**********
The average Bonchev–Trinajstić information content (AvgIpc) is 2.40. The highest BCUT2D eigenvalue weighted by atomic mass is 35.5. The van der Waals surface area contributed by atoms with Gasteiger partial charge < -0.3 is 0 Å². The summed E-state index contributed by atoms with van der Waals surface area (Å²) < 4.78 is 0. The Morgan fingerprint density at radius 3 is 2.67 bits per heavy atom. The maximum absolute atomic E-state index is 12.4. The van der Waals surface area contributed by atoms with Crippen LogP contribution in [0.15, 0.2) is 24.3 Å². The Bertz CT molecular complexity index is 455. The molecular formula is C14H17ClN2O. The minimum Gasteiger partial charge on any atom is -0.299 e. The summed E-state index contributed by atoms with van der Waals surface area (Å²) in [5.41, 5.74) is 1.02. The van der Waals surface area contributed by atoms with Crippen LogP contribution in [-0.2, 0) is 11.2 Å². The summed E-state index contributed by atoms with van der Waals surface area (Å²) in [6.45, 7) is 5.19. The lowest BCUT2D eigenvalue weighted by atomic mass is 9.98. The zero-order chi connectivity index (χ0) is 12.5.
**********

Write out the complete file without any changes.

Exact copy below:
The average Bonchev–Trinajstić information content (AvgIpc) is 2.40. The highest BCUT2D eigenvalue weighted by atomic mass is 35.5. The van der Waals surface area contributed by atoms with Gasteiger partial charge < -0.3 is 0 Å². The summed E-state index contributed by atoms with van der Waals surface area (Å²) < 4.78 is 0. The Morgan fingerprint density at radius 3 is 2.67 bits per heavy atom. The maximum absolute atomic E-state index is 12.4. The van der Waals surface area contributed by atoms with Crippen LogP contribution in [0.15, 0.2) is 24.3 Å². The Bertz CT molecular complexity index is 455. The molecular formula is C14H17ClN2O. The minimum Gasteiger partial charge on any atom is -0.299 e. The summed E-state index contributed by atoms with van der Waals surface area (Å²) in [5.41, 5.74) is 1.02. The van der Waals surface area contributed by atoms with Crippen LogP contribution in [-0.2, 0) is 11.2 Å². The summed E-state index contributed by atoms with van der Waals surface area (Å²) in [6.45, 7) is 5.19. The lowest BCUT2D eigenvalue weighted by atomic mass is 9.98. The zero-order chi connectivity index (χ0) is 12.5.